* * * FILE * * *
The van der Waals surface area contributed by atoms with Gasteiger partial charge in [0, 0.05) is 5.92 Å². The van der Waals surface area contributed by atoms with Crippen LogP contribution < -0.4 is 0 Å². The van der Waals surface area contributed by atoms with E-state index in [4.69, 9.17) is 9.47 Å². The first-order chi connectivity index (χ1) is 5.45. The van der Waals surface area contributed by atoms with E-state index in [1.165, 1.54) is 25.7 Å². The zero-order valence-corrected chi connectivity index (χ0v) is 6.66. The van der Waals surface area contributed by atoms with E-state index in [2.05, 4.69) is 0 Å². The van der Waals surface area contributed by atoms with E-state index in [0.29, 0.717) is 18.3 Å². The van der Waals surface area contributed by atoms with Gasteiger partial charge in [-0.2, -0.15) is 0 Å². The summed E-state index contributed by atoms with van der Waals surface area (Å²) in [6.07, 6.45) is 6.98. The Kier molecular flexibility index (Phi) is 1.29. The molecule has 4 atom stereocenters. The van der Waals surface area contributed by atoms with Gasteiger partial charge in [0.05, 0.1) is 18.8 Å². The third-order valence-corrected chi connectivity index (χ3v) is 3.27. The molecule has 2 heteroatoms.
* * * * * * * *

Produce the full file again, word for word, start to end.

The van der Waals surface area contributed by atoms with Gasteiger partial charge in [0, 0.05) is 5.92 Å². The van der Waals surface area contributed by atoms with Crippen LogP contribution < -0.4 is 0 Å². The van der Waals surface area contributed by atoms with E-state index in [4.69, 9.17) is 9.47 Å². The first-order chi connectivity index (χ1) is 5.45. The van der Waals surface area contributed by atoms with E-state index in [1.165, 1.54) is 25.7 Å². The zero-order valence-corrected chi connectivity index (χ0v) is 6.66. The van der Waals surface area contributed by atoms with E-state index in [2.05, 4.69) is 0 Å². The van der Waals surface area contributed by atoms with E-state index in [0.29, 0.717) is 18.3 Å². The van der Waals surface area contributed by atoms with Gasteiger partial charge in [-0.2, -0.15) is 0 Å². The summed E-state index contributed by atoms with van der Waals surface area (Å²) in [6.07, 6.45) is 6.98. The Kier molecular flexibility index (Phi) is 1.29. The molecule has 4 atom stereocenters. The van der Waals surface area contributed by atoms with Gasteiger partial charge in [0.05, 0.1) is 18.8 Å². The third-order valence-corrected chi connectivity index (χ3v) is 3.27. The molecule has 2 heteroatoms.